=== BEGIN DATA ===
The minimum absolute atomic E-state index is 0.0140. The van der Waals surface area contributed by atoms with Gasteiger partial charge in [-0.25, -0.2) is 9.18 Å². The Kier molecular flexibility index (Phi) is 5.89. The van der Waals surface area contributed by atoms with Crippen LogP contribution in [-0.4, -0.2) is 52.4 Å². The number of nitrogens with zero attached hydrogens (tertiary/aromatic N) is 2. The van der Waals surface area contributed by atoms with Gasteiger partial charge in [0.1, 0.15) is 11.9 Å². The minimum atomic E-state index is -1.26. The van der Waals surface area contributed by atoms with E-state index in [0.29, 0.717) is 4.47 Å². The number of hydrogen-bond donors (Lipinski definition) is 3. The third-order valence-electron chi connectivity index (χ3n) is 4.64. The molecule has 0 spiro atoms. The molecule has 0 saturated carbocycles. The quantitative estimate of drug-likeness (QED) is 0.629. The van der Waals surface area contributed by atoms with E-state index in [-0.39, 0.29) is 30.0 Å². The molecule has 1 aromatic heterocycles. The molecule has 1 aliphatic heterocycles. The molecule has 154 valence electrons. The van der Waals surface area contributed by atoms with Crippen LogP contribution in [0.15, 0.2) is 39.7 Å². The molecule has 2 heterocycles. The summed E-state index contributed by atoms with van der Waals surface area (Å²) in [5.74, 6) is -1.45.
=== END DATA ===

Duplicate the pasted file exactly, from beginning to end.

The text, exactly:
The minimum absolute atomic E-state index is 0.0140. The van der Waals surface area contributed by atoms with Gasteiger partial charge in [-0.25, -0.2) is 9.18 Å². The Kier molecular flexibility index (Phi) is 5.89. The van der Waals surface area contributed by atoms with Crippen LogP contribution in [-0.4, -0.2) is 52.4 Å². The number of nitrogens with zero attached hydrogens (tertiary/aromatic N) is 2. The van der Waals surface area contributed by atoms with Gasteiger partial charge in [0.1, 0.15) is 11.9 Å². The minimum atomic E-state index is -1.26. The van der Waals surface area contributed by atoms with E-state index in [0.29, 0.717) is 4.47 Å². The number of hydrogen-bond donors (Lipinski definition) is 3. The third-order valence-electron chi connectivity index (χ3n) is 4.64. The molecule has 0 spiro atoms. The molecule has 0 saturated carbocycles. The quantitative estimate of drug-likeness (QED) is 0.629. The van der Waals surface area contributed by atoms with E-state index in [-0.39, 0.29) is 30.0 Å². The molecule has 1 aromatic heterocycles. The molecule has 1 aliphatic heterocycles. The molecule has 154 valence electrons. The van der Waals surface area contributed by atoms with Crippen LogP contribution in [0.15, 0.2) is 39.7 Å². The molecule has 2 heterocycles. The summed E-state index contributed by atoms with van der Waals surface area (Å²) in [5.74, 6) is -1.45.